2013: Fewer new drugs, and you will pay dearly for them

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Screen Shot 2013-11-15 at 2.20.17 PMAs of mid-November of this year the FDA had approved 27 new drugs. Seven more are expected to receive approval by the end of 2013. Assuming this is correct, the total will fall short of the 41 approvals in 2012. But the trend of what is being marketed and the pricing of the products continues.

Since the patent cliff struck the economic perfect storm during which virtually all of the biggest blockbuster drugs (e.g. Lipitor and Plavix) went off patent, mostly during 2010-2012 drug companies have done a 180 in research and marketing strategy. Even a quick look at the best selling new drugs of 2012 makes this apparent. In 2010, all of the top ten selling drugs were small molecules almost exclusively pills that are taken orally and absorbed from the gut. Almost all of these have lost patent protection, and can therefore be made and sold by generic companies.

But those who expected this to result in inexpensive drugs will be profoundly disappointed: although pills will cost less, new medicines cost much more.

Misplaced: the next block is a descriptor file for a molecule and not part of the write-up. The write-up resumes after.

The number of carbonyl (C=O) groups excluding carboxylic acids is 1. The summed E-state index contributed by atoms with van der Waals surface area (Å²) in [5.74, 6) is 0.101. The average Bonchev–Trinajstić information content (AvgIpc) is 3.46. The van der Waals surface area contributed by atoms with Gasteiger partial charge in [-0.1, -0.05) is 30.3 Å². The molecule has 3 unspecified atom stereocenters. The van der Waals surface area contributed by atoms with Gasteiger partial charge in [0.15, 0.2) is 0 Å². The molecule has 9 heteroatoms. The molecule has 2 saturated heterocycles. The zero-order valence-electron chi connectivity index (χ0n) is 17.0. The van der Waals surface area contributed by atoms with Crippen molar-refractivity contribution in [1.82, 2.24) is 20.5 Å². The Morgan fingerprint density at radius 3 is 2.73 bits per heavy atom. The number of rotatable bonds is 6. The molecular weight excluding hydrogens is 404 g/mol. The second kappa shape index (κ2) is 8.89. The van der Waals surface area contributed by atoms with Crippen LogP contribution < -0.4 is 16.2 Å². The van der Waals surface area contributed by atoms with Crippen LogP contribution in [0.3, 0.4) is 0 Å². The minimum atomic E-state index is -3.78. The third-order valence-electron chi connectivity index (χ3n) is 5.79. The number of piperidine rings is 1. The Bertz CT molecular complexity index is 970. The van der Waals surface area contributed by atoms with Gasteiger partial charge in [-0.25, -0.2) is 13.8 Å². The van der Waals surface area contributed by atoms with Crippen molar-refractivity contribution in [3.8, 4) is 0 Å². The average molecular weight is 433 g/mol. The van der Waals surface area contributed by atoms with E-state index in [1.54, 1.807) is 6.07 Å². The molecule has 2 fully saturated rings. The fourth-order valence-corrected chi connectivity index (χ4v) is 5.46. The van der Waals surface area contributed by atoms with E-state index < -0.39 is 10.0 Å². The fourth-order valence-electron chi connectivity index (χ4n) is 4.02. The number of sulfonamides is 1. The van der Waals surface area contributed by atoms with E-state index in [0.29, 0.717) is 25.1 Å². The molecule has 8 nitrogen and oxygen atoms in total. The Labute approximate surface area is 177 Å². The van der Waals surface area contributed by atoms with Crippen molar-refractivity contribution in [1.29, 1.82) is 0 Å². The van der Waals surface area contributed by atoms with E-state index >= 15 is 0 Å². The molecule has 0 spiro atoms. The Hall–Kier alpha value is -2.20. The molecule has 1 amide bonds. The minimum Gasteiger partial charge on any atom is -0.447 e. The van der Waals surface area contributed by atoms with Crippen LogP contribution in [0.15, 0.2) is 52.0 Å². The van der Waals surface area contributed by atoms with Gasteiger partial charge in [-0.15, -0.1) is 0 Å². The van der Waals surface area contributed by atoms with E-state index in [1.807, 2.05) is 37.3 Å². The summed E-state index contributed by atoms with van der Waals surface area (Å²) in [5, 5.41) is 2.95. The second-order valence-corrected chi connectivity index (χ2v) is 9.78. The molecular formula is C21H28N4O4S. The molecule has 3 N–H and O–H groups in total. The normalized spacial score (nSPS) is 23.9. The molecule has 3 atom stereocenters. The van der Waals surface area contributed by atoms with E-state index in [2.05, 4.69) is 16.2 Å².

ACSH s Dr. Josh Bloom explains, Since about 85 percent of pills many of them former blockbusters are now available as generics, the pharmaceutical industry changed its research and business plans. Almost all new drugs in development fall under three broad categories: 1) Biologics, injectable drugs (vaccines, proteins and antibodies), which are made from living organisms; 2) Orphan drugs for rare diseases and small patient populations; 3) New generation ( targeted therapy ) cancer drugs. Almost all of these are very expensive. And even new pills, such as long sought after cures for hepatitis C, are also quite pricey.

Although it is not possible to find all pricing information for all of the 2013 new drugs, many fall into the $50,000 to $100,000 range per year, and some will be more.

Dr. Bloom continues, Drug companies are clearly looking to sell fewer drugs, but at a much higher price. Whether this is sustainable or not remains to be seen and the effect this policy will have on health outcomes for Americans overall also is an unanswered question. The questions of who pays for this has been very prominent, and will only get more so.